Microsoft’s Xbox Kinect accessory might have the spotlight when it comes to gesture technology, but it’s not the only game in town. EyeSight, an Israel-based firm, was founded back in 2004 and focuses solely on touch-free interfaces for mobile devices. Tomorrow, the company will announce support for mobile computers and tablets running Google Android or Microsoft Windows: using the integrated front-facing camera on a device, one can control and navigate the user interface with the wave of a hand.
According to eyeSight, its Touch Free technology is ideal for activities that until now have been shackled to the keyboard. Gestures are suited for remotely controlling media playback, page turns for e-book reading, slideshow presentations and other navigation tasks that can be handled through gestures. The eyeSight solution is clever in that requires no additional hardware as integrated cameras are now a staple of netbooks, notebooks, tablets and other handheld devices.
EyeSight’s Touch Free solution leverages existing hardware by using software for real-time image processing and algorithms to interpret gestures. The company claims the technology has a small footprint and minimal hit to the device processor, which is important in terms of overall performance and battery life: gesture navigation is great, but if it slows down a computer or causes the battery to run down twice as fast, it’s not likely going to face adoption. And for gesture controls to gain traction, we need to see more natural computing user interfaces in the future.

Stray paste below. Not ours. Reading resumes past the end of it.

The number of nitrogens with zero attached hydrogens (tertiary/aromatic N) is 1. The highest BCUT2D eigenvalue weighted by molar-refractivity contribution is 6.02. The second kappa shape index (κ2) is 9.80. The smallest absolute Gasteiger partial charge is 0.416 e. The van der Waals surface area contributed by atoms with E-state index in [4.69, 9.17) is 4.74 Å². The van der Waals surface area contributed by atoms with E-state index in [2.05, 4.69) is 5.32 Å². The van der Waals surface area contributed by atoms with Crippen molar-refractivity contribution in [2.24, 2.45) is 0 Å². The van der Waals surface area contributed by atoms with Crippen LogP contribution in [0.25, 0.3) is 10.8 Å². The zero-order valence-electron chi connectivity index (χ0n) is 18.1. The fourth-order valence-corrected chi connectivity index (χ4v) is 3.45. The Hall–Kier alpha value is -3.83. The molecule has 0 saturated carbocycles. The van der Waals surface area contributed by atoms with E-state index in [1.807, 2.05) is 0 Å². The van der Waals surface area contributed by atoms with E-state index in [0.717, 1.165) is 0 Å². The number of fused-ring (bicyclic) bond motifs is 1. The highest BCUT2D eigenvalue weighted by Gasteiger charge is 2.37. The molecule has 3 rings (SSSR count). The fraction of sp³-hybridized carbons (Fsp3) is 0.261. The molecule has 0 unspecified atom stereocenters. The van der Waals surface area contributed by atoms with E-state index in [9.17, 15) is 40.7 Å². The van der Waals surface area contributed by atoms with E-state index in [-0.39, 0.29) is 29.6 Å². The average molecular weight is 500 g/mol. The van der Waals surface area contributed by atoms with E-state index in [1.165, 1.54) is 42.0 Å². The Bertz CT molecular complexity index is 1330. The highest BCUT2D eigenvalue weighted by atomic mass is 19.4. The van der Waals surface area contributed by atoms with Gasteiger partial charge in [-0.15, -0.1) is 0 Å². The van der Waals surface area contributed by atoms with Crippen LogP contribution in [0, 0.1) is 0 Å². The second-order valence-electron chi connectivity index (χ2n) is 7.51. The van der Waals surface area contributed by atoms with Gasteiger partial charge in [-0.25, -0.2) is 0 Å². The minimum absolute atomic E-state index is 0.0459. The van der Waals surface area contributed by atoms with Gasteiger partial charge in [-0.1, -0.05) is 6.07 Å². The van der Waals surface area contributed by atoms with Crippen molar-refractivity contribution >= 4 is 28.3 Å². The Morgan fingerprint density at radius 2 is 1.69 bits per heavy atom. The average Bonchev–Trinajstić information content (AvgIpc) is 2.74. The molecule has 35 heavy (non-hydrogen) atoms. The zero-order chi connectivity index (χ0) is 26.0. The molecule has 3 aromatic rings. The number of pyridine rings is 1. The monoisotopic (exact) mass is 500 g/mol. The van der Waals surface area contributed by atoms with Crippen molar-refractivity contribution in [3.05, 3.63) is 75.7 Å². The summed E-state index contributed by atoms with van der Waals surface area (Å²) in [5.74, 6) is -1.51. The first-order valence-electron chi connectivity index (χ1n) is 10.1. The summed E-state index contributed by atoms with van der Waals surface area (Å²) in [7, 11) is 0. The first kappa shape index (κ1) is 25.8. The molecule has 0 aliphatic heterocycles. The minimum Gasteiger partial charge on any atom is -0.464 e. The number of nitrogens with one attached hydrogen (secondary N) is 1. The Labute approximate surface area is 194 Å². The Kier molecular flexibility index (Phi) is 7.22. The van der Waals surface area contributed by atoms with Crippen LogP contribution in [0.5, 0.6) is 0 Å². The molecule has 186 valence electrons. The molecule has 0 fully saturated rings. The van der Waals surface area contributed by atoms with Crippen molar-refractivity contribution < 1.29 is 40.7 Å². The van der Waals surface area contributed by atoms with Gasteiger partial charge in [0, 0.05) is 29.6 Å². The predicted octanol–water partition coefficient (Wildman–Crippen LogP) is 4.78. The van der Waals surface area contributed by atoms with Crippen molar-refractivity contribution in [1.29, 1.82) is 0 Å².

In terms of that traction, I asked the company about its distribution model because I have both an Android tablet and an addiction to making myself look stupid in front of a gesture-based device like the Kinect. Some Symbian S60 smartphones support Ovi Store games that leverage eyeSight’s technology, but the company doesn’t currently offer its software for direct download to individual consumers. Instead, eyeSight is trying to crack the device manufacturer market by selling technology licenses. These could be used to fully integrate eyeSight into a device and bring gestures into the entire user experience of a notebook, tablet or handset.
Given the current interest in gesture based gaming and navigation, now might be a good time for eyeSight to build buzz and make its software available directly to consumers. I know I’d wave hello to it on my Android devices to see how well it worked. Would you?
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